Garth Brooks concertgoers were given parking priority while UF students struggled to find spots Saturday.
On Thursday, UF Transportation and Parking Services sent an email to UF students, staff and faculty about reserved concert parking, said UF spokesperson Steve Orlando. It closed 16 on-campus reserved parking areas on Friday and Saturday. The concert noise and parking shortage caused problems for students before finals week.
The Commuter Lot, Welcome Center Garage and other parking areas were reserved for $25 to $50, according to the notice. Alternative parking lots were not given.
Jenna Waterous, a 20-year-old UF marketing junior, usually parks at Garage 4 on Newell Drive to study on the weekends at Marston Science Library.
Waterous saw parking complaints on Facebook while driving to campus but still came to study for her business statistics exam. She didn’t see any UF parking notices in advance.
She saw concertgoers parked in apartments complexes, along sidewalks and in the grass.
“They were just letting the fans park wherever,” Waterous said. “I’m confused about what people on campus were supposed to do.”
An O’Connell Center employee directed her to park at the Commuter Lot, Waterous said, but other employees at the Commuter Lot said she could not park there either.
Waterous said there were many empty spaces in both garages.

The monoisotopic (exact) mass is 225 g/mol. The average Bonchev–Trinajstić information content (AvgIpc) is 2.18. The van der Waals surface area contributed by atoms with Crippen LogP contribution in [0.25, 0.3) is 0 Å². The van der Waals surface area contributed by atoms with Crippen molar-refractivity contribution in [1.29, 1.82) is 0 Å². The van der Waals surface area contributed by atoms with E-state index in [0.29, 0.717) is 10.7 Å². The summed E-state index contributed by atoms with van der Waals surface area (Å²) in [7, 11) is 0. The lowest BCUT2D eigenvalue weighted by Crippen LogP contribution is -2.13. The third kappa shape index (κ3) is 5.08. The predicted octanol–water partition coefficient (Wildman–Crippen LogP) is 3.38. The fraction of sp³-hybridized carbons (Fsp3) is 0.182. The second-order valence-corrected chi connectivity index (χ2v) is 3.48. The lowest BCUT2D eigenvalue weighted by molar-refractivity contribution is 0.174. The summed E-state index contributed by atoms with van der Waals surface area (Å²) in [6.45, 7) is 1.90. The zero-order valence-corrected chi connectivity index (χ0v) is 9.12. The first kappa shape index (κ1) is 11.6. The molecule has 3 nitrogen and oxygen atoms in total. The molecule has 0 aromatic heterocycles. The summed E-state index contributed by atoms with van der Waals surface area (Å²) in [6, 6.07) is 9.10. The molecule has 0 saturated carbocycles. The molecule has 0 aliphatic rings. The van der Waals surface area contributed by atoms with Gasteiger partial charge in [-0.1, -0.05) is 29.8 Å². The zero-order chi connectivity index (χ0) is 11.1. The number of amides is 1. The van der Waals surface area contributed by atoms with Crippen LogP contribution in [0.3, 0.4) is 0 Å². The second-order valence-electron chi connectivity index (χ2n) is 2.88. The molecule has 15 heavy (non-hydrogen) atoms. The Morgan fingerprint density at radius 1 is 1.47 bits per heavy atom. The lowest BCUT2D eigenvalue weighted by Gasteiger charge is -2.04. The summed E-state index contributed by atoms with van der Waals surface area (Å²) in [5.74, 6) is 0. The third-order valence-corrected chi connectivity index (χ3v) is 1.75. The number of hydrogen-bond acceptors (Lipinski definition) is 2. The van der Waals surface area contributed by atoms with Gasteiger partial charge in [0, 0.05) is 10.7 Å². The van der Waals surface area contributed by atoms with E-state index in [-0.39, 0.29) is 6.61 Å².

“I hope they get towed because they definitely didn’t have decals,” she joked. “They were all wearing boots and hats and camo, and I was like, ‘I don’t need this on my campus.’”
Reserved parking lots were selected to minimize the event’s effect on students, said Scott Fox, UF Transportation and Parking Services senior director, in an email. The University Athletic Association managed parking sales.
“We heard from a handful of students expressing specific needs, so we made special parking accommodations for them on Saturday,” Fox said in an email. “That number was quite small.”
Shannon Moriarty spent two evenings listening to Garth Brooks’ music boom from the stadium in her Midtown apartment during his Friday soundcheck and Saturday concert.
“I had a long day, a long week, and I just wanted to go home and relax,” said the 20-year-old UF art history junior. “But all I could hear was Garth Brooks — he was everywhere.”
Moriarty created a meme that showed how loud the concert was. The meme included characters from the television show SpongeBob SquarePants. Squidward was labeled as “Me in my apartment behind mid,” and SpongeBob was smiling as Garth Brooks.
She hopes future concerts are planned with more noise and traffic notice for students.
“We live here. We don’t just come here for Garth Brooks,” Moriarty said.
Shannon Moriarty, a 20-year-old UF art history junior, created a SpongeBob SquarePants meme after hearing loud noise from the Garth Brooks concert and soundcheck. She posted it on the Swampy memes for top 10 public teens Facebook group page.